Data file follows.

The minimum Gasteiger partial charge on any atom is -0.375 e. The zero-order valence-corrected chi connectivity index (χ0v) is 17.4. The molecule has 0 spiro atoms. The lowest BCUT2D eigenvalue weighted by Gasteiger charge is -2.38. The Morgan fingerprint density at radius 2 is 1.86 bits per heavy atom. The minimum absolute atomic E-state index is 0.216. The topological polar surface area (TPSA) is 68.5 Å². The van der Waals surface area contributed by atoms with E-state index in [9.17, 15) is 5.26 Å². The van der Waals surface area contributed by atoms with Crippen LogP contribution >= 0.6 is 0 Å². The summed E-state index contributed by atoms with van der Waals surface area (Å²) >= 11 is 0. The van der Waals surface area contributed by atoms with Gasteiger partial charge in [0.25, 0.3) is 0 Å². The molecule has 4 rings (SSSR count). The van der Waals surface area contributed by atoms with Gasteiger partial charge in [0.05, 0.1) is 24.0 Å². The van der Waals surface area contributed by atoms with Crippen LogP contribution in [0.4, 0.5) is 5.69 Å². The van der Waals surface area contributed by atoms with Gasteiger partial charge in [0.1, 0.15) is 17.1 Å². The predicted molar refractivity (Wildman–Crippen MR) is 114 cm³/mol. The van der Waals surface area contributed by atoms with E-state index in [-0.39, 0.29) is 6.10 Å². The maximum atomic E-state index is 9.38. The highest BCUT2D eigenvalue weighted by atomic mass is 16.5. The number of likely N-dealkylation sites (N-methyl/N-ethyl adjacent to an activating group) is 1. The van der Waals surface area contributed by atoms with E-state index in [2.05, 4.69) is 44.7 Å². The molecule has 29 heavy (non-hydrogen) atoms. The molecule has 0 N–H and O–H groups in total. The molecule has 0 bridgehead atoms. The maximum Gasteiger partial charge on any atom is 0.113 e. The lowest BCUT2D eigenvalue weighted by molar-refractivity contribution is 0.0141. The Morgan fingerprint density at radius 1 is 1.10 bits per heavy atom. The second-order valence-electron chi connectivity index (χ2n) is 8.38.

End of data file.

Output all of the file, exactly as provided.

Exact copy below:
The minimum Gasteiger partial charge on any atom is -0.375 e. The zero-order valence-corrected chi connectivity index (χ0v) is 17.4. The molecule has 0 spiro atoms. The lowest BCUT2D eigenvalue weighted by Gasteiger charge is -2.38. The Morgan fingerprint density at radius 2 is 1.86 bits per heavy atom. The minimum absolute atomic E-state index is 0.216. The topological polar surface area (TPSA) is 68.5 Å². The van der Waals surface area contributed by atoms with E-state index in [9.17, 15) is 5.26 Å². The van der Waals surface area contributed by atoms with Crippen LogP contribution >= 0.6 is 0 Å². The summed E-state index contributed by atoms with van der Waals surface area (Å²) >= 11 is 0. The van der Waals surface area contributed by atoms with Gasteiger partial charge in [0.25, 0.3) is 0 Å². The molecule has 4 rings (SSSR count). The van der Waals surface area contributed by atoms with Gasteiger partial charge in [0.05, 0.1) is 24.0 Å². The van der Waals surface area contributed by atoms with Crippen LogP contribution in [0.4, 0.5) is 5.69 Å². The van der Waals surface area contributed by atoms with Gasteiger partial charge in [0.1, 0.15) is 17.1 Å². The predicted molar refractivity (Wildman–Crippen MR) is 114 cm³/mol. The van der Waals surface area contributed by atoms with E-state index in [-0.39, 0.29) is 6.10 Å². The maximum atomic E-state index is 9.38. The highest BCUT2D eigenvalue weighted by atomic mass is 16.5. The number of likely N-dealkylation sites (N-methyl/N-ethyl adjacent to an activating group) is 1. The van der Waals surface area contributed by atoms with E-state index in [2.05, 4.69) is 44.7 Å². The molecule has 29 heavy (non-hydrogen) atoms. The molecule has 0 N–H and O–H groups in total. The molecule has 0 bridgehead atoms. The maximum Gasteiger partial charge on any atom is 0.113 e. The lowest BCUT2D eigenvalue weighted by molar-refractivity contribution is 0.0141. The Morgan fingerprint density at radius 1 is 1.10 bits per heavy atom. The second-order valence-electron chi connectivity index (χ2n) is 8.38.